The day after Tesla and SpaceX CEO Elon Musk blasted his Tesla Roadster into space, his electric car company's mounting losses brought him back to Earth again.
Tesla Inc. posted a record quarterly net loss of $NZ935 million in the fourth quarter, up from a net loss of $NZ167 million in the same period a year ago.
The Palo Alto, California-based automaker is struggling to meet production targets for its first mass-market car, the Model 3 sedan. It's also spending heavily on future vehicles, including a semi that's supposed to go into production next year.
Tesla lost $NZ2.7 billion for the full year, a record for the company and nearly three times its loss of $NZ935 million in 2016. Tesla has never made a full-year profit since it went public in 2010.
Tesla's adjusted fourth-quarter loss of $3.04 per share was ahead of Wall Street's estimated loss of $3.15 per share, according to analysts polled by FactSet.
The adjusted loss eliminates one-time expenses, including stock-based compensation. Revenue for the quarter was $3.3 billion, which was in line with analysts' forecasts.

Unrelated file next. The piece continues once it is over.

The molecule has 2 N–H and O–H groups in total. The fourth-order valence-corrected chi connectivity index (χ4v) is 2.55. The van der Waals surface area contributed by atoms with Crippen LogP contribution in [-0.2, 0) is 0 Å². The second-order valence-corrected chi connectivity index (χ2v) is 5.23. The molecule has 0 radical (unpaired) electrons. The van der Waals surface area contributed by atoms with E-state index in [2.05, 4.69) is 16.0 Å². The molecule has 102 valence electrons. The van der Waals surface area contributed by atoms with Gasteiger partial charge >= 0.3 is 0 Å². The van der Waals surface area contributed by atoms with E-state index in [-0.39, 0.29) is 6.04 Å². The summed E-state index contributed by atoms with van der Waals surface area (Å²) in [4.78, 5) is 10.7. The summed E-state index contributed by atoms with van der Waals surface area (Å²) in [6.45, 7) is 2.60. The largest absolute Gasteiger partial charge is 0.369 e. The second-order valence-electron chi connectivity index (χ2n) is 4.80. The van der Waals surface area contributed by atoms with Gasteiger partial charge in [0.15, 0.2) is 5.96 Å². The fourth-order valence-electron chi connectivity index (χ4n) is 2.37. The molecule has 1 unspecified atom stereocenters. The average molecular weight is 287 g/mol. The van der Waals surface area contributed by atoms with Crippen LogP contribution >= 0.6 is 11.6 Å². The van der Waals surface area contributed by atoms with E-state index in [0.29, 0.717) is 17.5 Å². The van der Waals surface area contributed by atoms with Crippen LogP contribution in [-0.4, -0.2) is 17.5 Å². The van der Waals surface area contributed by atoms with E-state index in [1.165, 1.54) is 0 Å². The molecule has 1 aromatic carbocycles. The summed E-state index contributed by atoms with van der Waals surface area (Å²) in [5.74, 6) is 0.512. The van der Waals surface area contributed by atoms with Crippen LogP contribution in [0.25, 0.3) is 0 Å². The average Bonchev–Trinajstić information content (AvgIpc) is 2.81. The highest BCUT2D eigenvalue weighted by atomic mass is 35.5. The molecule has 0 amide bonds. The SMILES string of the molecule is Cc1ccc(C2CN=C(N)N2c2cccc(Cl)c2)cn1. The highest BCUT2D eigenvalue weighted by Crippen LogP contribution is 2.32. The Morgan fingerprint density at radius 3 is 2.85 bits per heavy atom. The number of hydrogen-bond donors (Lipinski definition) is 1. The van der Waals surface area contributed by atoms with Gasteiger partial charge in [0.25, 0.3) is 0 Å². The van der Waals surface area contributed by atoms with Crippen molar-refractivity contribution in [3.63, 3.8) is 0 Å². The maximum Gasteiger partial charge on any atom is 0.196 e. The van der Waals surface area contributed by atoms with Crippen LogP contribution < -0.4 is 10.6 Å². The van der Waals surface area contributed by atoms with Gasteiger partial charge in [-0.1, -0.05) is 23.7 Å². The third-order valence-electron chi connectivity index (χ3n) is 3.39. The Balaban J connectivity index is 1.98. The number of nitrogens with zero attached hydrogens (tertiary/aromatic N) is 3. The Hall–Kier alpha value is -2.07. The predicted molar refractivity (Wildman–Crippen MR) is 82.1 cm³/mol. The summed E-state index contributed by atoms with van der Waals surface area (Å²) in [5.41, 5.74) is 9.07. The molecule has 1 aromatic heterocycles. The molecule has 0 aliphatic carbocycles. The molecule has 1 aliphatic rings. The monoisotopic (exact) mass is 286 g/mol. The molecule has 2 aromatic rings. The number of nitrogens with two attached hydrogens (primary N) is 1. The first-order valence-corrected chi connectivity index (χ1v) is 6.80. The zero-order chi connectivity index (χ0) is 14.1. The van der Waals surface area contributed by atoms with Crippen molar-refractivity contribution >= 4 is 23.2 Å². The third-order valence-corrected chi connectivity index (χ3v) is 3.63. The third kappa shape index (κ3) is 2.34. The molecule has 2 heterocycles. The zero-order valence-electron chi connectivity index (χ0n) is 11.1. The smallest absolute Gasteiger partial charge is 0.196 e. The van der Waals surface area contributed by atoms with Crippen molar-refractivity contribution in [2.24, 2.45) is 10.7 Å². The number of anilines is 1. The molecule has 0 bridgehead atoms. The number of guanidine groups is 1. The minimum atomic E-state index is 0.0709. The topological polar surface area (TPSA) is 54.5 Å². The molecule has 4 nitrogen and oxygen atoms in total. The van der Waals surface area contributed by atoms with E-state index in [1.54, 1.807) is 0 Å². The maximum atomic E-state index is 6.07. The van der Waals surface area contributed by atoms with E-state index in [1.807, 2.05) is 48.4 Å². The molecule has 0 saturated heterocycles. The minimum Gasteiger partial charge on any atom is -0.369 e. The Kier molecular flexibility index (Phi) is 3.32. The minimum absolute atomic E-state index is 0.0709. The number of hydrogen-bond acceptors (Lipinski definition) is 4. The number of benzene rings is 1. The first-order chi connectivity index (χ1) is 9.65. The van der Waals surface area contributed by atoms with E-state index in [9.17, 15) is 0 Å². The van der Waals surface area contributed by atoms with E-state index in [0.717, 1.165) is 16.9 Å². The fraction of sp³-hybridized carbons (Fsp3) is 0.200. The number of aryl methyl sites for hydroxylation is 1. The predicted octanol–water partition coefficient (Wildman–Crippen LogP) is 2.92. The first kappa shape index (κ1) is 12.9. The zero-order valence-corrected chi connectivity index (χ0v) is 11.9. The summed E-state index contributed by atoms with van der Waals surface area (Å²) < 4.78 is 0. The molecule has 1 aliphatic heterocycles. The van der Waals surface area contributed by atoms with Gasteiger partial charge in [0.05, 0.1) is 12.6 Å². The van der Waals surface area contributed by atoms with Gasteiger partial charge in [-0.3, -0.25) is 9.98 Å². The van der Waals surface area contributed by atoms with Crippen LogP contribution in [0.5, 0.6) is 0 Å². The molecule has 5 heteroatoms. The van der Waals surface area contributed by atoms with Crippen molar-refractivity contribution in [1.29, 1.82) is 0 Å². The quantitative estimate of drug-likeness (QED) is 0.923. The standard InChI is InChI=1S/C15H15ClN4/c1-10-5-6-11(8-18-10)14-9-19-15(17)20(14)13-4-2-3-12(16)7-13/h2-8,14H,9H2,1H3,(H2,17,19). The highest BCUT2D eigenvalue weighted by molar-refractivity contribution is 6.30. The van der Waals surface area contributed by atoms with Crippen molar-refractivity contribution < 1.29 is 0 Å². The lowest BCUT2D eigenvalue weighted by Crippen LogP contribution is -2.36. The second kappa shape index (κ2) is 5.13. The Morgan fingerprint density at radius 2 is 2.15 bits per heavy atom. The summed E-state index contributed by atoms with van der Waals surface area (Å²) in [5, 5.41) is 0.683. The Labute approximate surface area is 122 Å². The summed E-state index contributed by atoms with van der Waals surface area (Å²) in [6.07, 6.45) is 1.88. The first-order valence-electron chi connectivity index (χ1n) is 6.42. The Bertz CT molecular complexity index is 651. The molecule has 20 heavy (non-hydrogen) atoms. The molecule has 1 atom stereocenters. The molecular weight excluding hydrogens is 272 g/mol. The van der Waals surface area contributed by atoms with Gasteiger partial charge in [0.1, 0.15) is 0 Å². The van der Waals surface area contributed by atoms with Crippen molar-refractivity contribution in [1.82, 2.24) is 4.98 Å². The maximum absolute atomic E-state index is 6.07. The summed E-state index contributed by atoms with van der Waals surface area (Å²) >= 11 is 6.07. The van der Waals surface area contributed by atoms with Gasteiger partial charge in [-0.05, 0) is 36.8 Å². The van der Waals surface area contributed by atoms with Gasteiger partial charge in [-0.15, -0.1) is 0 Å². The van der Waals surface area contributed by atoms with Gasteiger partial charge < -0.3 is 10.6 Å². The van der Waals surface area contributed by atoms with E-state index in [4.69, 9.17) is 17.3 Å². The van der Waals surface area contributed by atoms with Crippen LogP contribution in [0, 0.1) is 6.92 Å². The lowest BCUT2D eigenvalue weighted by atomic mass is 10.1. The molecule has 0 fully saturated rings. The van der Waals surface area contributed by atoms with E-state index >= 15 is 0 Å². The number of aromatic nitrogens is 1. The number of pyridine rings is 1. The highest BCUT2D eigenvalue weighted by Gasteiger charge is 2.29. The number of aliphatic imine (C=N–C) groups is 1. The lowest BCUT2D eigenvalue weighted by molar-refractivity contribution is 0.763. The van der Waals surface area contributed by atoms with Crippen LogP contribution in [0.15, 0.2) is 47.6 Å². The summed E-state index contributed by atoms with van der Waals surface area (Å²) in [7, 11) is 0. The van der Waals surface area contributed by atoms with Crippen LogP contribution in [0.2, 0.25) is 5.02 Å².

Musk is a masterful marketer, and the red ink may not stem investors' excitement. The company's shares jumped 3 percent to close at $345 after SpaceX successfully launched its Falcon Heavy rocket yesterday with Musk's cherry red Roadster as its cargo.
The convertible, with a dummy in a space suit at its wheel, is now heading toward an asteroid belt between Mars and Jupiter. Tesla's shares are also in the stratosphere, up 8 percent from the start of this year.
While Tesla's true believers love these stunts, some analysts are questioning whether Musk should be spending more time fixing Tesla's woes. Clement Thibault, a senior analyst with the web site Investing.com, grumbled about Musk's recent fundraising efforts for The Boring Co., his new tunnel-drilling company.
"He appears to be more eager to sell hats and flamethrowers rather than meeting previously stated production targets for Tesla vehicles," Thibault wrote in a note to investors.